I was wrong.
In a previous article presented here, I did not take Covid-19 as seriously as I should have. I should have taken into my consideration how resoundingly stipid so many persons have proven themselves to be.
Who would go out as before into an environment that offered a very high transmission rate of a fairly serious respiratory illness? Even before we learned how high the mortality rate was, the mere possibility of catching a very debilitating flu, you would think, would encourage all of us to stay away from places and situations where we could catch it.
In that previous article I argued that hysteria seemed to be ruling our news sources. I now realize that “hysteria” may well be a rational response in the face of a population that doesn’t seem to understand simple precautions delivered in English and must, it seems, be scared into proper defensive behavior.
I suggested that the overall rate of illness and death would not be as damaging to us as a population as our yearly sacrifice of limb and life to automobiles. I suspect that I was wrong about that – it looks like the final totals of casualties due to Covid-19 may surpass that over our use of the highways. But whether that proves to be the case or not, Covid-19 has really hurt us.
I listed the same few behaviors we have all heard so often to protect ourselves from Covid-19: wash our hands; avoid anyone coughing or sneezing; stay away from crowds; stay home if we are sick from ANYTHING. The things we seem to find so difficult to do.
In my defense, I thought many of us would follow those suggestions – and I continue to believe if we had Covid-19 would not have been so bad here. But I should have recalled that if we over-react (hyper-hysteria) and we do not get sick, perhaps we look silly; if we under-react (by not following protective guidelines as so many, unaccountably, have not) we get sick, maybe dead.
We have hear of persons, cities, states that refused to recognize the danger of carrying on as normal when normal behavior could subject one to a very serious virus.
We have seen youngsters, totally lacking even the most self-protective impulses, almost dare Covid-19 to attack them. We have even seen parents and other “responsible adults” allow and even finance gatherings of these youngsters that place them in serious jeopardy.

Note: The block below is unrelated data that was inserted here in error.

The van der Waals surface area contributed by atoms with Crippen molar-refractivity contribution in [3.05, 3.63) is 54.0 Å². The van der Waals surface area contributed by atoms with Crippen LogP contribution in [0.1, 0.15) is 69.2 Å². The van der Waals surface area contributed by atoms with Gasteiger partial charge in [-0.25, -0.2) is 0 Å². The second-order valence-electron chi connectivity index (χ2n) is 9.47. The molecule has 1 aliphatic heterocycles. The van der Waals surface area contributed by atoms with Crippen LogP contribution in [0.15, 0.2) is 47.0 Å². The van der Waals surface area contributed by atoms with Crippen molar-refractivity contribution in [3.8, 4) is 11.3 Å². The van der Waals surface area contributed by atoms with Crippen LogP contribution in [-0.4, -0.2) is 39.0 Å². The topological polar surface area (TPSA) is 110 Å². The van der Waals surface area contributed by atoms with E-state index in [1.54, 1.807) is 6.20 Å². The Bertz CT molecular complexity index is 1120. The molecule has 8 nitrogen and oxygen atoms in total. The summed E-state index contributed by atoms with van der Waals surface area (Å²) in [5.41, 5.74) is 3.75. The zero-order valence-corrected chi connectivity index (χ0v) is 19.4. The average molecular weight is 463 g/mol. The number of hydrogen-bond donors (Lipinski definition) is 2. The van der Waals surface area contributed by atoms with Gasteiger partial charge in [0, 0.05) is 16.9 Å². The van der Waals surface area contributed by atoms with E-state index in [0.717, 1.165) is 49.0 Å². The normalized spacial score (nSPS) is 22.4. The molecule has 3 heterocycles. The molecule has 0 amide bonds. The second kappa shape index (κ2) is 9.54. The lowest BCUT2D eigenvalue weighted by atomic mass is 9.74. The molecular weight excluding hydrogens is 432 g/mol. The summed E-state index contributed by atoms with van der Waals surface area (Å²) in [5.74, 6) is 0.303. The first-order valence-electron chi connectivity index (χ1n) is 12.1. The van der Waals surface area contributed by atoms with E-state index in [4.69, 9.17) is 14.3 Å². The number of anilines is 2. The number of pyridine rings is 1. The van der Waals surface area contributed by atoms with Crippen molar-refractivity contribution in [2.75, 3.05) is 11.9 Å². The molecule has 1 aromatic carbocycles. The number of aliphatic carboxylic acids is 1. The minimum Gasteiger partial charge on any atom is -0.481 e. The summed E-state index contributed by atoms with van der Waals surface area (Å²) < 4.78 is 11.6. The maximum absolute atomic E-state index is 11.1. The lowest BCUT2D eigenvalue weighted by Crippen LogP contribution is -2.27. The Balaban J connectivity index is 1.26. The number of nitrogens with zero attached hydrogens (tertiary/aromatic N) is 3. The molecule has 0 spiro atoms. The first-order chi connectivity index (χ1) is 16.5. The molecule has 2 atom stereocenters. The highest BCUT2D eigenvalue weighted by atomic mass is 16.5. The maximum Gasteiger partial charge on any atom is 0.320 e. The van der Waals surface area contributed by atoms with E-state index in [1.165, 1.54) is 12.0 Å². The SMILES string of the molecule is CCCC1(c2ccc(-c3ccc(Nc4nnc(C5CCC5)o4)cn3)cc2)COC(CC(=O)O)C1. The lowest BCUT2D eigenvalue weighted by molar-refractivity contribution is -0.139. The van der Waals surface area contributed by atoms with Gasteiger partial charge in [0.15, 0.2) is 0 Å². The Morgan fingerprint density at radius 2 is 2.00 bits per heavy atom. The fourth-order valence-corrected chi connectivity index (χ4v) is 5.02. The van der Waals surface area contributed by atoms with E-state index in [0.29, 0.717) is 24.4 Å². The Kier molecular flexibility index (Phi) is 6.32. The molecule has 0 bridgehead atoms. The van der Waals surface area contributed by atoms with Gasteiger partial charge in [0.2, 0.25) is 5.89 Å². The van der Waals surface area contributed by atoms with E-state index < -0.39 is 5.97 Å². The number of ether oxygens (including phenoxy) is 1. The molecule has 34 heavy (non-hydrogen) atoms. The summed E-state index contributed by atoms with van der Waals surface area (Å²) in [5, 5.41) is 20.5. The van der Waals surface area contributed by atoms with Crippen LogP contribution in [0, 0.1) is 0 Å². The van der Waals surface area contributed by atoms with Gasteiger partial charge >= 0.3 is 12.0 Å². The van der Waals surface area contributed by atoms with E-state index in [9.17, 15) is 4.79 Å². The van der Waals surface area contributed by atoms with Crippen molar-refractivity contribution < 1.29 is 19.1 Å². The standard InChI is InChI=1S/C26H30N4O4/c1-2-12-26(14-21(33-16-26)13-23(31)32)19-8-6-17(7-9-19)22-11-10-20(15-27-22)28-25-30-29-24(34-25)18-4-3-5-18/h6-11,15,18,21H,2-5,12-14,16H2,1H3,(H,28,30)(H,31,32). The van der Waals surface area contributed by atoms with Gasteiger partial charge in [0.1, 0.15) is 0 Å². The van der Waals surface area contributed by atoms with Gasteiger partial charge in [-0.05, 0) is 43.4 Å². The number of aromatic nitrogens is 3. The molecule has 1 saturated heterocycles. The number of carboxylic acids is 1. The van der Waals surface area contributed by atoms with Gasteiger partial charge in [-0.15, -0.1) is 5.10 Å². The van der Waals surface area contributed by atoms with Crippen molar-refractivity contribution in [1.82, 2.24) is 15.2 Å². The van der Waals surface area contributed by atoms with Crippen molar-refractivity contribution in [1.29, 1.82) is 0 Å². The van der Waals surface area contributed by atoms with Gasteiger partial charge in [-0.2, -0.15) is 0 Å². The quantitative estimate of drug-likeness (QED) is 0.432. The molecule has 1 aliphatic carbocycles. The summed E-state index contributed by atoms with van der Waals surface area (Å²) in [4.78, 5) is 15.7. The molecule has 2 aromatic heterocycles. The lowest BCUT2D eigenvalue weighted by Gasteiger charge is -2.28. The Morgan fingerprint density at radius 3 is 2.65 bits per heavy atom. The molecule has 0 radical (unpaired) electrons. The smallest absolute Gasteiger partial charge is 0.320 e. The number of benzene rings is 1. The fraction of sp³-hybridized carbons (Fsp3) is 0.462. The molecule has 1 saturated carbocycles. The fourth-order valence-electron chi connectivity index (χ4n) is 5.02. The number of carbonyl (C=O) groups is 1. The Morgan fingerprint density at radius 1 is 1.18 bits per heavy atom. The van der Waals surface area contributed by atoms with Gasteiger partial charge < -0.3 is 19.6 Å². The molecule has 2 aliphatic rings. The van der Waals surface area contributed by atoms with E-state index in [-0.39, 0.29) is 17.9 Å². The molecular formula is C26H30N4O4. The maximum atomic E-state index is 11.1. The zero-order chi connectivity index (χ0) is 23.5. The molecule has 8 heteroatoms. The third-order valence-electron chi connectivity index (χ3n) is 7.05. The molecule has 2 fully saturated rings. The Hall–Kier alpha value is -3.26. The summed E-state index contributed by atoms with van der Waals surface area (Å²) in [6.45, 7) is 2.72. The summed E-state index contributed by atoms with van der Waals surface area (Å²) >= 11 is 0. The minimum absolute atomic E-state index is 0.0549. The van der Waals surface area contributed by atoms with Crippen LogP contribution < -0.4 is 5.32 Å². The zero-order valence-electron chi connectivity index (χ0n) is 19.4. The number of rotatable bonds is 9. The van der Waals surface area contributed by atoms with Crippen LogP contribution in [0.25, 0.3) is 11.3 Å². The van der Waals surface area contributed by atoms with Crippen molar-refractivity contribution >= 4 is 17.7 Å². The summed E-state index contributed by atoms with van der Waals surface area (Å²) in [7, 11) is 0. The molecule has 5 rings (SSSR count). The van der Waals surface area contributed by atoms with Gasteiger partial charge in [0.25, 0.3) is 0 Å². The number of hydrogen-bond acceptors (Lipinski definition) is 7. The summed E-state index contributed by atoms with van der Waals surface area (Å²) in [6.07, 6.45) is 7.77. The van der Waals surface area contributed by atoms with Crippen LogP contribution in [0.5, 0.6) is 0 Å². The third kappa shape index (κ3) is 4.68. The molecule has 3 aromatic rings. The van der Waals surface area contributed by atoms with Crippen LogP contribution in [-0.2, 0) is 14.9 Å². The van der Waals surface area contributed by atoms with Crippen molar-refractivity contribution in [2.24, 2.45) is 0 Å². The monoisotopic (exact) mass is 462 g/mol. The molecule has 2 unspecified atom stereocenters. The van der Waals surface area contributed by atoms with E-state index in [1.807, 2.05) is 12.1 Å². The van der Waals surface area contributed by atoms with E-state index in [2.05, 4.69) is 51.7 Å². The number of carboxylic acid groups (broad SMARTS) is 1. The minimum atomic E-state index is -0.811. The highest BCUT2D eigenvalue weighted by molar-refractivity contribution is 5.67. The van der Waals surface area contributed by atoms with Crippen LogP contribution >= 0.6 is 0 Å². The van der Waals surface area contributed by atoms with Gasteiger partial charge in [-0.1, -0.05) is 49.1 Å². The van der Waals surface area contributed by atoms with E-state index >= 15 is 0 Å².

But, that behavior is not simply of the young, is it?
I was wrong to rely on what I had considered rational persons would do in the face of a serious but fairly easily avoided epidemic. Some other guy might have waited to pontificate upon the hysteria that I called out in the media until the actual numbers were in. But if we always reserve our remarks until after the fact, wait until we see how each and every chip has fallen, we are not responsible social commentators, we are simply historians.
I will try to look at the future with a greater appreciation for what I have learned, once again, about human behavior. But I remain adamant that if ALL OF US washed our hands frequently, stayed away from anyone coughing or sneezing, avoided all crowds, and stayed home if we experienced any feelings of illness at all, Covid-19 would not have done to us what it has.
Has it come to pass that the only way to get people to do the right thing in cases such as this is to terrify them by what may happen even if those scary stories are irrational? But if we do we throw in the towel and admit that most of us are fools. Maybe there is a reason, maybe a very good reason to lie and exaggerate for the ultimate good. But what does that do to our (my) expectation to be told the Truth about “other stuff”?
I do not think that trade off is acceptable, even when it is employed in what some may think is the “ultimate good”. But that’s just me. You have a say in this, too. What seems better to you?
Nevertheless, in that previous article in this space I was presumptively inaccurate.
I was wrong.